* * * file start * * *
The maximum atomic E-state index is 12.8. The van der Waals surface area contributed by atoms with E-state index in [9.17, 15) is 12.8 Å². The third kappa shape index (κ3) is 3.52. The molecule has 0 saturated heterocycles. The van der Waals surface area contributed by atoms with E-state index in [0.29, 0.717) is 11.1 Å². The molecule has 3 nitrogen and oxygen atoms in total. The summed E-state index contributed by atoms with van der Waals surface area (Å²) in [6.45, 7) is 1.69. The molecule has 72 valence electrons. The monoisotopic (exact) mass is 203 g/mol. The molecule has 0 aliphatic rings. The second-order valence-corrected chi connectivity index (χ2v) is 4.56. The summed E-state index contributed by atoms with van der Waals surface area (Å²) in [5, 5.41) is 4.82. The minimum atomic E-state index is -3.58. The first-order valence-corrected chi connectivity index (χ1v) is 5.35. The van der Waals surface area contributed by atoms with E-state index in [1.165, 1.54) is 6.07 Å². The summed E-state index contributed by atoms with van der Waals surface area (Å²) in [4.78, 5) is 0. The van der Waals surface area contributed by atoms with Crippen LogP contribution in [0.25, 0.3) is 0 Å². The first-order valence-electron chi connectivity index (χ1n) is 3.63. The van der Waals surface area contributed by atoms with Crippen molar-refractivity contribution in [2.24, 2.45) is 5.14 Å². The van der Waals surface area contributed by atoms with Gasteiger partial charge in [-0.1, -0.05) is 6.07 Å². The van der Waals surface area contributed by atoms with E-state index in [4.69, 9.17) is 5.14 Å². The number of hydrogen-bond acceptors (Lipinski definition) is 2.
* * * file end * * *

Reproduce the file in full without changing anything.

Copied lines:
The maximum atomic E-state index is 12.8. The van der Waals surface area contributed by atoms with E-state index in [9.17, 15) is 12.8 Å². The third kappa shape index (κ3) is 3.52. The molecule has 0 saturated heterocycles. The van der Waals surface area contributed by atoms with E-state index in [0.29, 0.717) is 11.1 Å². The molecule has 3 nitrogen and oxygen atoms in total. The summed E-state index contributed by atoms with van der Waals surface area (Å²) in [6.45, 7) is 1.69. The molecule has 72 valence electrons. The monoisotopic (exact) mass is 203 g/mol. The molecule has 0 aliphatic rings. The second-order valence-corrected chi connectivity index (χ2v) is 4.56. The summed E-state index contributed by atoms with van der Waals surface area (Å²) in [5, 5.41) is 4.82. The minimum atomic E-state index is -3.58. The first-order valence-corrected chi connectivity index (χ1v) is 5.35. The van der Waals surface area contributed by atoms with E-state index in [1.165, 1.54) is 6.07 Å². The summed E-state index contributed by atoms with van der Waals surface area (Å²) in [4.78, 5) is 0. The van der Waals surface area contributed by atoms with Crippen LogP contribution in [0.25, 0.3) is 0 Å². The first-order valence-electron chi connectivity index (χ1n) is 3.63. The van der Waals surface area contributed by atoms with Crippen molar-refractivity contribution in [2.24, 2.45) is 5.14 Å². The van der Waals surface area contributed by atoms with Gasteiger partial charge in [-0.1, -0.05) is 6.07 Å². The van der Waals surface area contributed by atoms with E-state index in [4.69, 9.17) is 5.14 Å². The number of hydrogen-bond acceptors (Lipinski definition) is 2.